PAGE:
IT Best Practices

6 Ways Tech Leaders Can Take Charge of Their Time

Taking your time back is really another way of saying that you are pushing other people away. This does not have to be a bad thing either. No one knows better than you how precious your time is. In an article for TechRepublic, Mary Shacklett shares six basic ways you can take charge of your time:

  1. Eliminate digital noise.
  2. Meet for results.
  3. Block out personal time.
  4. Focus on nonverbal listening.
  5. Plan for interruptions.
  6. Use dashboards.

Time for You

Digital noise consists of common devils: social media, email, and text messages. (I received a Skype message on my phone while typing that sentence.) If you stop to address every message you receive, it can really cut into productivity. Discipline yourself and come up with a strategy for only acknowledging the genuinely important communications while you work.

And about the even more common devil of endless, useless meetings, Shacklett shares this tip:

Before entering a meeting, take a few minutes to identify the results that you want to achieve from the meeting. If you are leading the meeting, communicate to other participants what you expect the meeting to achieve and develop a tight agenda that you introduce to the group before the meeting commences so everyone can stay on track. This positions you for productive gains from the time commitment you are about to make.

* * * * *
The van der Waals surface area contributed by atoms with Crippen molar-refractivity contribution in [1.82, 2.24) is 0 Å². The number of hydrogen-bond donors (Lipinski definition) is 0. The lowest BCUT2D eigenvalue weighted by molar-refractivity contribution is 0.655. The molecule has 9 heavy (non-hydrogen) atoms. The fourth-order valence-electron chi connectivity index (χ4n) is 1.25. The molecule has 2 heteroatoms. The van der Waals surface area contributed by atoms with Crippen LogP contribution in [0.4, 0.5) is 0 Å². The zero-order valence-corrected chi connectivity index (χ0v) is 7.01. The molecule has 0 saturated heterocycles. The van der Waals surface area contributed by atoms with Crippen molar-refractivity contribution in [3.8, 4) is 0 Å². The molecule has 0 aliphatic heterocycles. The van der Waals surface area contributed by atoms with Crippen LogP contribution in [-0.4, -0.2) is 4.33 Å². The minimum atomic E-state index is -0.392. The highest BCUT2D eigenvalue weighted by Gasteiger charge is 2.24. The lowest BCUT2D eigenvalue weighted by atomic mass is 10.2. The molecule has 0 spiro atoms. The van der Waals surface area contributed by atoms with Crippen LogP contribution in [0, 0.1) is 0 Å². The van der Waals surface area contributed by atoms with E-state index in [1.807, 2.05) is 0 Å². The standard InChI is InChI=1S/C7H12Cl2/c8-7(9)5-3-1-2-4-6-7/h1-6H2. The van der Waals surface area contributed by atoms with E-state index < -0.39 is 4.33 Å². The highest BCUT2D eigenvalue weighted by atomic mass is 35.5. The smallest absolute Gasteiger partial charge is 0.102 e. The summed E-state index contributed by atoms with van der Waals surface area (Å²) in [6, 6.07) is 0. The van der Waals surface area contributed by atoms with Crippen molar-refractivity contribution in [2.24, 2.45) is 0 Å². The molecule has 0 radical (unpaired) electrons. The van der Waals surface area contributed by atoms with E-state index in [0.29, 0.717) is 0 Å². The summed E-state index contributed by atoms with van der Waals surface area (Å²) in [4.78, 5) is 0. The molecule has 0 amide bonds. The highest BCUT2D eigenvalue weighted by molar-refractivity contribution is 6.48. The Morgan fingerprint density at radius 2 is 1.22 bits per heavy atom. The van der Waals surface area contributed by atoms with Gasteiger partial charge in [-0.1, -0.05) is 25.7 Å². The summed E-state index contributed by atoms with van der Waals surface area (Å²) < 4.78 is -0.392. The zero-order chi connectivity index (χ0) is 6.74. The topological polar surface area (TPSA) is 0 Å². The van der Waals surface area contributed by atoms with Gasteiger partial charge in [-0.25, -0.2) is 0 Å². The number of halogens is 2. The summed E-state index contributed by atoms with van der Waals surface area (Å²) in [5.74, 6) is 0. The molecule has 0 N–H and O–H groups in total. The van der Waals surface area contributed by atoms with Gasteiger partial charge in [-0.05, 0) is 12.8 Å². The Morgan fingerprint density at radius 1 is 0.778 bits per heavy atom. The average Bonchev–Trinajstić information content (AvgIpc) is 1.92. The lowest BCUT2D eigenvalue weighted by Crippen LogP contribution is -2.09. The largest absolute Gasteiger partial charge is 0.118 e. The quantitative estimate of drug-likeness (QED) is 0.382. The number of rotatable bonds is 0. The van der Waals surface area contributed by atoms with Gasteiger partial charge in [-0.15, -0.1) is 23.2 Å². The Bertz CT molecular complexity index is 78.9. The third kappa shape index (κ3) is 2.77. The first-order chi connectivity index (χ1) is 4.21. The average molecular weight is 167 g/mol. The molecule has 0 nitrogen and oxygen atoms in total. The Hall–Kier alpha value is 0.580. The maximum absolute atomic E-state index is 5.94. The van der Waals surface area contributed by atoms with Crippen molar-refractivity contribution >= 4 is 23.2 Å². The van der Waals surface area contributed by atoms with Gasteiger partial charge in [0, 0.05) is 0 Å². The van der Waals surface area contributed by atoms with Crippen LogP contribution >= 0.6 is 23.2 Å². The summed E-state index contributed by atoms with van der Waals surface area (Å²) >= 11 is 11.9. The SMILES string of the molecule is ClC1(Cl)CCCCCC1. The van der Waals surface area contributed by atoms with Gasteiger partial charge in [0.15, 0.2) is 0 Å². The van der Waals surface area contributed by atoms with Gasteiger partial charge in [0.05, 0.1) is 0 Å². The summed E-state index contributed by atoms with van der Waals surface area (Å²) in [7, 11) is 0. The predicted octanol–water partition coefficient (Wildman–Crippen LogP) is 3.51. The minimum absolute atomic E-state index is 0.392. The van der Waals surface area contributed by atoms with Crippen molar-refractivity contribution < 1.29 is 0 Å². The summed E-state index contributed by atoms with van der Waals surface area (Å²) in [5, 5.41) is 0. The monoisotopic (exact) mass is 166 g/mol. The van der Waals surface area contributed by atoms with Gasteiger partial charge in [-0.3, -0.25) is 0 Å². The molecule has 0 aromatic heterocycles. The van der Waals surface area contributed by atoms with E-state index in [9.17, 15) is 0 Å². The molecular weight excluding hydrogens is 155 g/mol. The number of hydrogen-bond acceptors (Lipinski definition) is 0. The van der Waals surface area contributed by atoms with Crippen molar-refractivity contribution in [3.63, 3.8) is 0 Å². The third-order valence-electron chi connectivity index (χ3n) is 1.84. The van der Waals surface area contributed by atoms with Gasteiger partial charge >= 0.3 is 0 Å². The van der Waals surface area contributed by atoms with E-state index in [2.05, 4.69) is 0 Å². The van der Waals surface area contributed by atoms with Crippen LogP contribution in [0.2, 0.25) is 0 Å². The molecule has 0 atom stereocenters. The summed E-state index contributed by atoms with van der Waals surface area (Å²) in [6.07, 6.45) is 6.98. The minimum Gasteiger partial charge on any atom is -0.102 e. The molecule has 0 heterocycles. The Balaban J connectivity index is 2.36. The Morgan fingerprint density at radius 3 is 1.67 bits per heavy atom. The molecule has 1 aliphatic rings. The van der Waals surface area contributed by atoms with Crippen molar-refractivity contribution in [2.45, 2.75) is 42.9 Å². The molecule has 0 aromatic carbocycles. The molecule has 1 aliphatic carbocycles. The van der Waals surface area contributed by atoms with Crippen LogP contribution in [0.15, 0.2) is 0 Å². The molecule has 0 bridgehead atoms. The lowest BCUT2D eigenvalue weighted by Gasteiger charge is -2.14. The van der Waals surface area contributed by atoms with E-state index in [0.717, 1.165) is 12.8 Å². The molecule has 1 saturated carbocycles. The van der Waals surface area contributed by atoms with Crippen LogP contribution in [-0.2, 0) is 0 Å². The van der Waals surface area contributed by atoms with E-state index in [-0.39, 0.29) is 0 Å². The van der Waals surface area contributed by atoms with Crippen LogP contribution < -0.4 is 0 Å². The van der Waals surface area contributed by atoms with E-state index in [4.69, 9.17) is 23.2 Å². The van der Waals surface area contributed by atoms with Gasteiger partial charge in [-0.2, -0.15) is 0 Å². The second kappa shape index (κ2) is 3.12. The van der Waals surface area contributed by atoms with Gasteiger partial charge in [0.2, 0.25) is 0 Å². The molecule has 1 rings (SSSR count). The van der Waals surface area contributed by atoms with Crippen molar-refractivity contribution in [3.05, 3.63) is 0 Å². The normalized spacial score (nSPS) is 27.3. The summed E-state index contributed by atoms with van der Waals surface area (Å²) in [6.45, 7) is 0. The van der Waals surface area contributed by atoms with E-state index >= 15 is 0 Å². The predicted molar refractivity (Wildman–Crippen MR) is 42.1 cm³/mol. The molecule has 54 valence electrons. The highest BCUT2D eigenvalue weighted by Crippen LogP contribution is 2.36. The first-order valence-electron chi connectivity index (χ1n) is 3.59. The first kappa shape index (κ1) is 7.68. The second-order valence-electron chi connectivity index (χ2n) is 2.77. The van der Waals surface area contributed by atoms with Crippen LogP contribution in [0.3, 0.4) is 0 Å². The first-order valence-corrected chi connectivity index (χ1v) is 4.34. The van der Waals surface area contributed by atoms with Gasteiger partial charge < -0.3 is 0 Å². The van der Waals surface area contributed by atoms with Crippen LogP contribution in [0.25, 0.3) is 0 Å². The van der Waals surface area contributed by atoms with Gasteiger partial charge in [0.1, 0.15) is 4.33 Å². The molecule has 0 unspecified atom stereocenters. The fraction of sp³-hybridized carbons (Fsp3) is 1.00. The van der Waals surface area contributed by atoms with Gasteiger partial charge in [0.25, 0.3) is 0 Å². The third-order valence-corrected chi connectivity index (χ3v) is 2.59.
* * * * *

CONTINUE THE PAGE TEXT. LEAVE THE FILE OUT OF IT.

Try to block out at least one hour of each workday where you will not be interrupted by anyone. This is the time to do your best strategic thinking. All the same, do plan for some interruptions. Never fill your itinerary for the day as densely as you can, so that there is always space left over to accommodate unexpected surprises.

As someone in IT, you do not need to be told the value of your dashboards. Use them well to keep abreast of developments. And lastly, if you really want to know how people feel about a given decision or project, talk to them directly. It will give you the opportunity to pick up on visual cues about their feelings that would be lost over electronic communication.

You can view the original article here:

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